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Published: Friday, January 20, 2012, 12:01 a.m.

Watershed council to explain its work in keeping Stillaguamish River healthy

  • Members of the Stillaguamish Watershed Council have invited interested people to their meeting at 1 p.m. Wednesday at the Angel of the Winds Casino. T...

    Herald File photo

    Members of the Stillaguamish Watershed Council have invited interested people to their meeting at 1 p.m. Wednesday at the Angel of the Winds Casino. The council is concerned with the ecological health of the river, shown here at a bend near Arlington in aerial photo from 2005.

ARLINGTON -- People are invited to learn what the Stillaguamish Watershed Council does at a meeting set for 1 p.m. Wednesday at the Stillaguamish Tribe's Angel of the Winds Casino restaurant conference room, 3438 Stoluckquamish Lane.
The watershed council is a 26-member group of people dedicated to restoring and maintaining a healthy Stillaguamish River system, said Franchesca Perez, an assistant to the council. Perez also works as an outreach biologist for the tribe.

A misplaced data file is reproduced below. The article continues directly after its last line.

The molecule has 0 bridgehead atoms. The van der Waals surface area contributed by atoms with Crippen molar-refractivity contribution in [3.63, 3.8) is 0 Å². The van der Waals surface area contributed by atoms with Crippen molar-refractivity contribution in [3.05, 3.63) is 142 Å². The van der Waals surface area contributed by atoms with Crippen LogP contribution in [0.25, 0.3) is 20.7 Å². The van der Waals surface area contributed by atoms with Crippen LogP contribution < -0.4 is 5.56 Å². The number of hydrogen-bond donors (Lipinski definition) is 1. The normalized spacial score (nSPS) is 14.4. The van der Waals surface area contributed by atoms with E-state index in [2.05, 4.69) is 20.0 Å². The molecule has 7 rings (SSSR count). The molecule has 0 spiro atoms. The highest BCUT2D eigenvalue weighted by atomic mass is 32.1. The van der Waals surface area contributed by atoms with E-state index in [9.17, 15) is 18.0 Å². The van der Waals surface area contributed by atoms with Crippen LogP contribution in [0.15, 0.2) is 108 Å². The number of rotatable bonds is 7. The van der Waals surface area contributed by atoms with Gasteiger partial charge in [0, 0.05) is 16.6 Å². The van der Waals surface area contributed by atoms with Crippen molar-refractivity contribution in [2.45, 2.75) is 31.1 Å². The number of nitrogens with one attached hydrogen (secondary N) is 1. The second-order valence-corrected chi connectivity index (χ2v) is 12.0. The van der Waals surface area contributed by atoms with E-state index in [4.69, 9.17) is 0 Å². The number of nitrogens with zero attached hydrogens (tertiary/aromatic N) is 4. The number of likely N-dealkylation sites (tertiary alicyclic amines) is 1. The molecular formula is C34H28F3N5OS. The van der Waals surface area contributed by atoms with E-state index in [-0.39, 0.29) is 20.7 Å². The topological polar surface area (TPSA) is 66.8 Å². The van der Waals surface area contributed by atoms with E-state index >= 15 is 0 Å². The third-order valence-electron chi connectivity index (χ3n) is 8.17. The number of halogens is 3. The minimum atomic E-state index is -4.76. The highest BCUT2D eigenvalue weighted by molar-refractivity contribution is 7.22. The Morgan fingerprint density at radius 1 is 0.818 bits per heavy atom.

The watershed council focuses on issues regarding the quality of life for people and wildlife, she said.
"The significance of this diverse group is that we can address issues from varying perspectives, in an open forum where all voices can be heard in an atmosphere of respect and value," Perez said in a statement from the council. "We learn from the past to provide for a healthy and naturally sustainable future."
In 1990, the Stillaguamish Watershed Council was formed in response to poor water quality conditions and declining salmon populations. The original focus of the group was to assist in the cleanup of water pollution in the Stillaguamish River by guiding a plan approved that year by the state Department of Ecology.
In more recent years, the mission has expanded with a focused effort on the recovery of Stillaguamish chinook salmon after they were listed as threatened in 1999. The group's Stillaguamish Watershed Chinook Recovery Plan was adopted in 2005 and is included in the federal recovery plan for the entire Salish Sea chinook population.
The council would some day like to address upland wildlife and avian habitat issues as part of the future of the river's ecosystem, Perez said.
For more information, go to
Gale Fiege: 425-339-3427;

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